John Mills: Don’t believe the myth that Labour “crashed the car” – and how we can fire up growth to fund our NHS

John Mills

Earlier this month government’s independent economic forecaster admitted it would need to “significantly” lower its estimates for the productivity of British workers, citing a decade of stagnant growth since the financial crisis. The Office for Budget Responsibility said the average rate of productivity growth of 0.2 per cent over the past five years was a better guide to the future than its March 2017 forecast of 1.6 per cent.

This has far-reaching implications. Treasury officials believe the downgrade will wipe out around two-thirds of the £26bn set aside by government for an anticipated slowdown after Brexit, from 2017 to 2021.

It seems that the government and their advisers – not least the OBR – have made two quite fundamental errors, which are reflected in their forecasting. First, they don’t seem to appreciate what, precisely, generates increased output per hour and thus increases productivity. It is only investment in a narrow range of economic activities revolving round mechanisation, technology and power which will shift the dial here – and nothing much else. However valuable social investment in roads, schools, hospitals and housing are in themselves, they do very little to increase productivity or boost economic growth.

Over the past few decades, however, light industry – where investment in mechanisation, technology and power is typically to be found – has been decimated in Britain. The percentage of GDP resulting from manufacturing has declined from around 30 per cent in 1980 to below 10 per cent today. Even more significantly, investment in the most important high-growth sectors has plummeted to less than 3 per cent of GDP. Once you factor in depreciation, there is vanishingly little left. It is hardly surprising, in these circumstances, that productivity is static.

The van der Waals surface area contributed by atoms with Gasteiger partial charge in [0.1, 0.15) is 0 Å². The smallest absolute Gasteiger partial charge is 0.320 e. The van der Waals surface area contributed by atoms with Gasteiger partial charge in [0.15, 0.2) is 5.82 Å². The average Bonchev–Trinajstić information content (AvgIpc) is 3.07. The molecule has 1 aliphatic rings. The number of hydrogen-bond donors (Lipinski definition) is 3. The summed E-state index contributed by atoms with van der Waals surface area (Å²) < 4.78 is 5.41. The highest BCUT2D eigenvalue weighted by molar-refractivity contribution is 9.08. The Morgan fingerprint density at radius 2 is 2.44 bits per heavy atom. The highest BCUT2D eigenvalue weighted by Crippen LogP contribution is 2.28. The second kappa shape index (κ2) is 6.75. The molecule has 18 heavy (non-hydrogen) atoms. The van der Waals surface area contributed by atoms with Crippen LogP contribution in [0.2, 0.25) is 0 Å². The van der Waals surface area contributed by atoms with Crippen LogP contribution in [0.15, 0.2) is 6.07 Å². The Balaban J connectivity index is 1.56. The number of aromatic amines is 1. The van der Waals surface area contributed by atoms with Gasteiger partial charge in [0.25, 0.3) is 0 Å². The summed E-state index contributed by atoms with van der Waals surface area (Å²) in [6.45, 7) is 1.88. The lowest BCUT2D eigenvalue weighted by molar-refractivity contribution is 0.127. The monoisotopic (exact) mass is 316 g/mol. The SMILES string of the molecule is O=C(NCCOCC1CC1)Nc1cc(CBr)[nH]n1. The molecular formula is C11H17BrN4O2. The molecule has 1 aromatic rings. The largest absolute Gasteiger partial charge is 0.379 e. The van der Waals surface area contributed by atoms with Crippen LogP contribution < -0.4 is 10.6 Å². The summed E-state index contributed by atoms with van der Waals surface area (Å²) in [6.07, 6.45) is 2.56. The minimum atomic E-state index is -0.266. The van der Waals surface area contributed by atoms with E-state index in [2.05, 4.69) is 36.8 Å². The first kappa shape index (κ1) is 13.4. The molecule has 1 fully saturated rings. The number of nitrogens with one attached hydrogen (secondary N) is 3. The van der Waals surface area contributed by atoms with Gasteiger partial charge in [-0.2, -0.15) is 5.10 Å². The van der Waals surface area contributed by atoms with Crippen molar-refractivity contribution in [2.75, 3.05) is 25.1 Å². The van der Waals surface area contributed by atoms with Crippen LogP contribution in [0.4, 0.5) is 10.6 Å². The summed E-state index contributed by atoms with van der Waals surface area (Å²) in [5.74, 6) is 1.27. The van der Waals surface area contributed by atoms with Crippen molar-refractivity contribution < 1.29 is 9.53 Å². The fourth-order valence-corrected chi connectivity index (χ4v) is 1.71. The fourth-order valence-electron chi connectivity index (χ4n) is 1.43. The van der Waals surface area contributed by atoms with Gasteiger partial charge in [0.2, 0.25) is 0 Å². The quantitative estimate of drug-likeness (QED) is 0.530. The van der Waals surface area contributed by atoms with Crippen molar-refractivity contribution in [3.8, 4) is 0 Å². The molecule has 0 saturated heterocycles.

The second fatal assumption has been to conclude that the deficit has been caused by excessive public spending – that Labour “crashed the car”, as is now commonly believed – and that raising taxes or reducing public expenditure will therefore reduce the need for government borrowing. On the contrary, the government deficit is driven principally by the need to replace demand which is drained from the economy by our foreign payments imbalances, causing the government to have to borrow to fill the gap. To keep up demand, it has no alternative but to pay out more than it receives.

Cutting taxation or public expenditure, therefore, will make little difference in reducing the deficit unless they are implemented on a draconian scale as, for example, they were in Greece, where deflation caused the national income to fall by about 25 per cent. Imports then fell sufficiently for the foreign payments and government deficits to be eliminated together – but at huge economic and social cost. So long as we have a large balance of payments deficit, the government simply has no choice but to spend more than it receives. One deficit is the mirror image of the other.

As John McDonnell said in his conference speech last month, “the City is not channelling investment into high value, high productivity businesses”. The reality is that there is no incentive, at present, for them to do so. Investment in most manufacturing operations in Britain is simply unprofitable, the root cause being that our exchange rate is too high.

A crucial question for Labour, therefore, is whether the party’s economic policy is going to be orientated towards rectifying this situation by making manufacturing investment profitable again – and getting the economy to grow at 3 per cent or 4 per cent per year. The alternative: continue to rely on our service industry, where exports and productivity gains are much harder to attain, and see our growth continue at the meagre rate of less than 2 per cent per year. The result? Another decade without wage increases for most people.

The only way to ramp up productivity is to get the exchange rate down to a level that makes investment in low and medium tech profitable again. This will allow us to rebuild our manufacturing base and to pay our way in the world once more. We would then no longer need to borrow either as a country, through our government or as individuals, or to sell assets to maintain living standards which we are not earning. Only then will we finally have the money to spend the roads, schools, hospitals and housing that we so desperately need.

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